We've had several incredibly busy days, including a fiesta, youth group scavenger hunt, and our annual trip to Williamsburg and Busch Gardens. Today I have piles and piles of laundry, two orthodontic appointments, and I need to find a roofer to replace the flashing on the bathroom skylight that began leaking water during all the rain over the weekend. Whew, I'm beat. I'll be back tomorrow with some pictures of all the fun.
Tuesday, August 25, 2009
Wingnut and I watched an incredibly interesting video about the Islamic religion/culture. The aim of the video is to dispel the myth that Islam is a religion of peace and that those that commit violence in Islam's name are fundamentalist fanatics that have distorted the tenets of the Koran. Several clips of world and national leaders alluding to Islam as the religion of peace, open the documentary. I was immediately struck with the idea that these leaders have really no other recourse than to appease Moslem fundamentalists because we are afraid of inciting their anger. We are afraid, and maybe rightfully so.
Several experts and scholars of Islamic culture and religion give interviews during the documentary, explaining the roots of this idea that Islam is a religion of peace and then go on to dispel and discredit that idea. The testimony of Walid Shoebat was particularly compelling as he is an admitted former PLO terrorist now a Christian convert and advocate for Israel. These interviews are interspersed with citations from the Koran, clips of foreign leaders' speeches and interviews, Islamic artwork, and footage from Islamic television broadcasts.
While I may not have learned anything new about Islam, I was reminded of the absolute lack of any concept of love for God or one's fellow man in the religion. Islam, by it's very nature is devoid of joy. It is unfathomable, to me, that such a religion would have any attraction, what so ever, and yet it is arguably the fastest growing demographic/religion in the world.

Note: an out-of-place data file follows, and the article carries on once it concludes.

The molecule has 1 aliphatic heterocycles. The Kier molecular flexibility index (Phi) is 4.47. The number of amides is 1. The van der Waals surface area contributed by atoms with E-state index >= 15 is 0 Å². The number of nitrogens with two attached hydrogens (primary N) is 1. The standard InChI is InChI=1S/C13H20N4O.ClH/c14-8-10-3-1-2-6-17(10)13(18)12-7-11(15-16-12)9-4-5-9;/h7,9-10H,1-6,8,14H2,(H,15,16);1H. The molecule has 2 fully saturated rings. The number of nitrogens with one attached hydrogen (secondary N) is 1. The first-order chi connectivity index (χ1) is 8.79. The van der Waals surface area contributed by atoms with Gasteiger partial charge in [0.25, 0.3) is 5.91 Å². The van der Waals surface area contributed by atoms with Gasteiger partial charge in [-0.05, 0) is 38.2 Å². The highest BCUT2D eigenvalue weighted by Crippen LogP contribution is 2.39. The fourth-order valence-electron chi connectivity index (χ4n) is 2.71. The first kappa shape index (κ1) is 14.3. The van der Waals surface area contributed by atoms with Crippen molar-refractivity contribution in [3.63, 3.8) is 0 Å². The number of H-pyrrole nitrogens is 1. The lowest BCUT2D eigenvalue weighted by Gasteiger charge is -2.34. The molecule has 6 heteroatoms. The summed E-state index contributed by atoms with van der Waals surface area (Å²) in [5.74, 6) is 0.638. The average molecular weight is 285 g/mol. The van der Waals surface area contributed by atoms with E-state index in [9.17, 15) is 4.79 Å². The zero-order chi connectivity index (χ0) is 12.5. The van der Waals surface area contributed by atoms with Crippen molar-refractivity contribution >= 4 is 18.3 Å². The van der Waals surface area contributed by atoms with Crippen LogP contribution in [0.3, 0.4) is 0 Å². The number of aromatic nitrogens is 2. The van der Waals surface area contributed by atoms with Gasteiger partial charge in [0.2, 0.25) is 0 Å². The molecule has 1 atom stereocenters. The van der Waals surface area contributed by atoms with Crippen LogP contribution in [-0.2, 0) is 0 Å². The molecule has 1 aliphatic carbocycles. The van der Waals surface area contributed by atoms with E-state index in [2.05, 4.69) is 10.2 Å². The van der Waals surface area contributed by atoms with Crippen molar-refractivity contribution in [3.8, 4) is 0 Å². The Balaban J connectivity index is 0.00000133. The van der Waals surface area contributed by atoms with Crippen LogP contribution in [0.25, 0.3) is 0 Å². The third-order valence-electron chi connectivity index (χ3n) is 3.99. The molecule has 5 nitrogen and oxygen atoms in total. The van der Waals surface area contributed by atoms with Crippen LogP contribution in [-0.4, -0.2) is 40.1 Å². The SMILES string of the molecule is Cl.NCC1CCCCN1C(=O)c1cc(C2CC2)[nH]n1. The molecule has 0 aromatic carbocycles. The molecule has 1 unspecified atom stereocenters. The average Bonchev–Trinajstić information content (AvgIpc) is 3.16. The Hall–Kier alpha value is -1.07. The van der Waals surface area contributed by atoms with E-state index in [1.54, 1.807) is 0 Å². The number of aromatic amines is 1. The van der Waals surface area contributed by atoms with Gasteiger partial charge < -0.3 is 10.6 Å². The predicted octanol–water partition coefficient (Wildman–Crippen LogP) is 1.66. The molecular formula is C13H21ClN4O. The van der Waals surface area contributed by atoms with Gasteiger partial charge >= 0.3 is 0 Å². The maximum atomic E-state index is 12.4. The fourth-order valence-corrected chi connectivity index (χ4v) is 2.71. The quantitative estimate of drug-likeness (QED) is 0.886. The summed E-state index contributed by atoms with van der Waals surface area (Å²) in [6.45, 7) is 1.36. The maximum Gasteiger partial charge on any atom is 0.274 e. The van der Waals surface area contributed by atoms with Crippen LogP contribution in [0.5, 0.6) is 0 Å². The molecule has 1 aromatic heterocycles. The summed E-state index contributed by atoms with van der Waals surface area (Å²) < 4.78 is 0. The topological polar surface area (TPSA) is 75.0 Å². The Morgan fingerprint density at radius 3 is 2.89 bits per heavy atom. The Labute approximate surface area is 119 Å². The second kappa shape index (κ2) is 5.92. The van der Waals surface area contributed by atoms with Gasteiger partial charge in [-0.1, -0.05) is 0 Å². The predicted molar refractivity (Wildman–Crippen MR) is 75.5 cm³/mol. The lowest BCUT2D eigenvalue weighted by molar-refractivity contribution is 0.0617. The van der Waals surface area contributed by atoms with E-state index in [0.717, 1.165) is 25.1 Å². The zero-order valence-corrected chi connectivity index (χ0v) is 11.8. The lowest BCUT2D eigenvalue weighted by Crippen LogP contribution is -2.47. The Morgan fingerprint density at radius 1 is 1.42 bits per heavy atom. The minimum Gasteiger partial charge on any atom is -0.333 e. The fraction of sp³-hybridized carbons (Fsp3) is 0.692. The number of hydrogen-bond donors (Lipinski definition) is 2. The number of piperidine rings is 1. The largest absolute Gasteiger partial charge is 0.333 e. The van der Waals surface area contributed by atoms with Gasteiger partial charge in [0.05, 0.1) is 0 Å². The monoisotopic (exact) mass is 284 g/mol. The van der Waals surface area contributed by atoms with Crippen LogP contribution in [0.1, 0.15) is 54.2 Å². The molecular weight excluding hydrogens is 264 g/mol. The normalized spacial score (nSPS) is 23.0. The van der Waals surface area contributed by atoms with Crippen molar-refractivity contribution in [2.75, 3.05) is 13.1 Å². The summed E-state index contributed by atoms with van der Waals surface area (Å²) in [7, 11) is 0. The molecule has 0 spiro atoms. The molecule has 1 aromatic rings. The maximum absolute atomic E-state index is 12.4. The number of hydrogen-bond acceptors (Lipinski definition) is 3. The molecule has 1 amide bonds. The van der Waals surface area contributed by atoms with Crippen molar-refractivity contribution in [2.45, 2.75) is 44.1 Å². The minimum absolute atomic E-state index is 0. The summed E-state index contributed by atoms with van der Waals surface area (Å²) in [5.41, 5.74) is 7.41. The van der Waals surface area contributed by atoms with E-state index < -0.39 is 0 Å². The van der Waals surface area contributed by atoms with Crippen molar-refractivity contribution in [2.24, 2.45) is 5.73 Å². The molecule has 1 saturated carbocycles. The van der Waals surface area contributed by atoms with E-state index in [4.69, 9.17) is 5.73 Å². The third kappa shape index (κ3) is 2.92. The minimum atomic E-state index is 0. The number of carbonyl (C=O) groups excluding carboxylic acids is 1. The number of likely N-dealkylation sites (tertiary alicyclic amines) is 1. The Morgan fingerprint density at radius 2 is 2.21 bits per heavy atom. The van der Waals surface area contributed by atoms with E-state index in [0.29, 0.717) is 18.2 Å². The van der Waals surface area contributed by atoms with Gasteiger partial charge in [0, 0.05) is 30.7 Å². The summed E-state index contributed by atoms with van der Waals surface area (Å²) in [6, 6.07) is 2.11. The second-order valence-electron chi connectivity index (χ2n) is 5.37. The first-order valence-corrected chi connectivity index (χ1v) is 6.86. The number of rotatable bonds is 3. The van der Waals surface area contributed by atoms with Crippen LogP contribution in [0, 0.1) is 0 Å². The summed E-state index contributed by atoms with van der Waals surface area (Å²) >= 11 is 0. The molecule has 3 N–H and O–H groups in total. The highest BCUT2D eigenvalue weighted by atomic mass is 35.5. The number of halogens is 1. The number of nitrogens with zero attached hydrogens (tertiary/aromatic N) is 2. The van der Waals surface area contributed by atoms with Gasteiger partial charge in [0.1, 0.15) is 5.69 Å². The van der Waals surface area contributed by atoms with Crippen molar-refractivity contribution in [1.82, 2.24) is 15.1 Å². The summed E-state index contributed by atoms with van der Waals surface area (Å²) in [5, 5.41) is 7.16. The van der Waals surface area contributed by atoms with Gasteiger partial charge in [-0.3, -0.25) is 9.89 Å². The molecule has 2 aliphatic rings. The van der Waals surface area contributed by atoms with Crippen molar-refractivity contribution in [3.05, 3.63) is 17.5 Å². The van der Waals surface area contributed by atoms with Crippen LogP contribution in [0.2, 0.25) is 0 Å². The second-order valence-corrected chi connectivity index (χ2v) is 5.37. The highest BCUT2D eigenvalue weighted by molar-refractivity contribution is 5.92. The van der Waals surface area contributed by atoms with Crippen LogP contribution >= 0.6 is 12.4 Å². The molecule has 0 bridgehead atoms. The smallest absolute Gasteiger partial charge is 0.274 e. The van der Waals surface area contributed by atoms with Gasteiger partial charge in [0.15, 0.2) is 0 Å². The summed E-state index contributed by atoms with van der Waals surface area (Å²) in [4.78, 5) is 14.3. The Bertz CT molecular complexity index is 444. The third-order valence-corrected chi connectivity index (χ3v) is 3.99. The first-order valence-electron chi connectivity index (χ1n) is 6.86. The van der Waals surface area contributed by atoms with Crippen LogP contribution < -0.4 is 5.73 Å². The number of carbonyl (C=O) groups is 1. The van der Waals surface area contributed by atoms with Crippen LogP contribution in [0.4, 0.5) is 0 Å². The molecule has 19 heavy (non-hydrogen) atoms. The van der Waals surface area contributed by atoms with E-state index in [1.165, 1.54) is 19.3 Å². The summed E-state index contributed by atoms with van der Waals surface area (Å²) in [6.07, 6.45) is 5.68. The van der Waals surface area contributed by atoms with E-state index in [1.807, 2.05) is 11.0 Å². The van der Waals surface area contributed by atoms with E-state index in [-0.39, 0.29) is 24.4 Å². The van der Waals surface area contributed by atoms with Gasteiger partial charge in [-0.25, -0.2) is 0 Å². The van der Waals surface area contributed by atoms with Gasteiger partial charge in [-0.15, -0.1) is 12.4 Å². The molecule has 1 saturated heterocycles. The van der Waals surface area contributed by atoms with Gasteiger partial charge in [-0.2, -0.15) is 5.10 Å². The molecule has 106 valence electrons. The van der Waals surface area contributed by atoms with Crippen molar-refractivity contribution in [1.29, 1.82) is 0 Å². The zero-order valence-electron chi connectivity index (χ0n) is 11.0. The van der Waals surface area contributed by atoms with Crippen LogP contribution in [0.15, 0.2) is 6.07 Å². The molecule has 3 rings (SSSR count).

This documentary is a must see for Christians and Americans, especially after seeing the reaction of Libyan muslims to the release and homecoming of the Lockerbie bomber. The man is a national and Islamic hero for murdering 270 people. I would recommend this documentary for older teens due to isolated content of an adult nature.
Saturday, August 22, 2009
I've had a hankering for chili dogs lately. Before anyone asks, "Are you pregnant?" I am not, and chili dogs would be the absolute last thing I would crave, if I were pregnant. Chili dog yearning began after seeing an episode of Diners, Drive-ins, and Dives hosted by Guy Fieri, on the Food Network. Wingnut and I love that show, and on this particular episode Guy highlighted a drive-in, in some far off place, that was serving up the most fantastic looking chili dogs. I just had to have one, so I decided I'd try to create a chili recipe myself. I did just that, and the result was just what the doctor ordered. We served the chili over Hebrew National All Beef Franks and topped them with chipotle chili cheese and chopped red onions. Wingnut and Karate Kid had to add sliced pickled jalapenos to theirs, of course. As we sat around the table, happily chowing down on our dogs, the family came up with several other uses for the chili recipe.